A new report reveals just how much the COVID-19 pandemic has impacted the office market in Loudoun County, Va., just outside of D.C.—and how much it will continue to do so.
“Relative to other markets nationally and regionally, the Loudoun market, at 7.78 percent vacancy, is tight with little additional office inventory under construction,” David W. Parker, principal of Parker Real Estate Advisors and author of a new Q3 report, told Commercial Observer. “However, demand is slowing. Net absorption for the third quarter was negative in four of the five Loudoun submarkets, which is atypical.”
Moreover, vacancy at the end of Q3 was 41 basis points less than at the end of Q3 2019, but the year-over-year numbers have less meaning given COVID-19, Parker said.
“The most notable trend is in deal volume,” Parker said “The third quarter witnessed a 48 percent decline from the 20-year quarterly average, which is significant; this level of activity mirrors the deal volume experienced during the Great Recession. The slowdown in the number of deals completed suggests, unsurprisingly, that tenants are taking a long look at their own businesses before signing a new lease.”
Leesburg, with a vacancy rate of 4.1 percent at the end of Q3, continues to outperform the other submarkets specifically and the region generally. Parker noted this is even more true when looking at the performance of the 164 buildings that are smaller than 10,000 square feet in the Leesburg submarket. At the end of the quarter, vacancy in that segment sat at 3.8 percent.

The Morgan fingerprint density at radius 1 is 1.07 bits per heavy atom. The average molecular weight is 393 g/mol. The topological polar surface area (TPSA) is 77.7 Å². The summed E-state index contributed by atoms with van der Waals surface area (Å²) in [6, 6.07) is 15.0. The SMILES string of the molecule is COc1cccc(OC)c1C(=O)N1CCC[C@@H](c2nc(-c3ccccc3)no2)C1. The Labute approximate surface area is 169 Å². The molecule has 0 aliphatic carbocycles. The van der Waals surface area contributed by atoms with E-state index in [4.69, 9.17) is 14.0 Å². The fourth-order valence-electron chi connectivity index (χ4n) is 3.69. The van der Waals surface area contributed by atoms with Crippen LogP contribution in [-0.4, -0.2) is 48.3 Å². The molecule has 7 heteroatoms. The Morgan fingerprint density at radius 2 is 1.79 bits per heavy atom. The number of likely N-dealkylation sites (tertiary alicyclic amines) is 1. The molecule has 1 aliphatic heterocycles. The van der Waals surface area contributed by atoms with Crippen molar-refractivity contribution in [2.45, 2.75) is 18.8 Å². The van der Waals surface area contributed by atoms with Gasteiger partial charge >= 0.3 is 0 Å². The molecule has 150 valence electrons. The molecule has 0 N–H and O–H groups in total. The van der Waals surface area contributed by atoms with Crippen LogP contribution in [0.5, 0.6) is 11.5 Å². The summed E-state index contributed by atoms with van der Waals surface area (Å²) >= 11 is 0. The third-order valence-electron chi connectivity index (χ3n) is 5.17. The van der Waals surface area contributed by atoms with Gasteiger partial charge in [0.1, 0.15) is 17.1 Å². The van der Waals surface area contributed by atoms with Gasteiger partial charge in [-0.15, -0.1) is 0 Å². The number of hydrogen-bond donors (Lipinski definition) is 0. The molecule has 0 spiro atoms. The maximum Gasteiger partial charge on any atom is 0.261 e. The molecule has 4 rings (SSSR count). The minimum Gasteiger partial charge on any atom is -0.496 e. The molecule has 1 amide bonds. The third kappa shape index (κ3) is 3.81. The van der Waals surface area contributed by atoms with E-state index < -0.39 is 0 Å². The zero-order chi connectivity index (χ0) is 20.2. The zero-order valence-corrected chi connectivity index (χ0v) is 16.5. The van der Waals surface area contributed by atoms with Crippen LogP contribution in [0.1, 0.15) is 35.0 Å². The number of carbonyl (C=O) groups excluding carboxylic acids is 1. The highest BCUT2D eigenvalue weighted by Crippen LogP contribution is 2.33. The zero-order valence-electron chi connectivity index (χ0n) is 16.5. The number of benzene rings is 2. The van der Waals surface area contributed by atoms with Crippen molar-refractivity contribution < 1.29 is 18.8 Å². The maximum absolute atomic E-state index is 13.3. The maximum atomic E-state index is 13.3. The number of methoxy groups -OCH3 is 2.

“The reasons for the submarket’s superior performance include an alignment between the average size of business in Loudoun—which is smaller than 3,000 square feet—and the size of the buildings and floorplates to accommodate these smaller users,” Parker said. “For example, in Leesburg the average floorplate size is just over 2,100 square feet. The scale, walkability and presence of shops and restaurants make it a terrific environment, perfect for live/work/play.”
Parker noted the upcoming election will have a big impact on what’s to come.
“Another data set we track is the spread between the amount of space that can be occupied immediately and space in suites that is being marketed but still occupied,” he said. “That spread is narrowing just as it did in 2008. Leasing typically slows in the fourth quarter of election years by 49 percent compared to the 20-year average. If this trend continues, there will be relatively little deal velocity in the market in the coming 90 days.”
Further out, Parker Real Estate Advisors forecasts that one can expect Loudoun office vacancy to double by the end of 2021, predicting a range between 13.5 to 17 percent based on assumptions regarding increases in the number of business bankruptcies and decisions by firm owners to downsize their office footprint.
“In turn, we expect rents to fall by 7 to 10 percent, however impacts in Sterling and along Route 28 are likely to be more severe,” Parker said. “In previous economic downturns—when rents in the western Fairfax submarkets like Herndon, Chantilly, and Westfield became competitive with Loudoun rents—tenants moved east. I anticipate that we will see this repeated in this cycle.”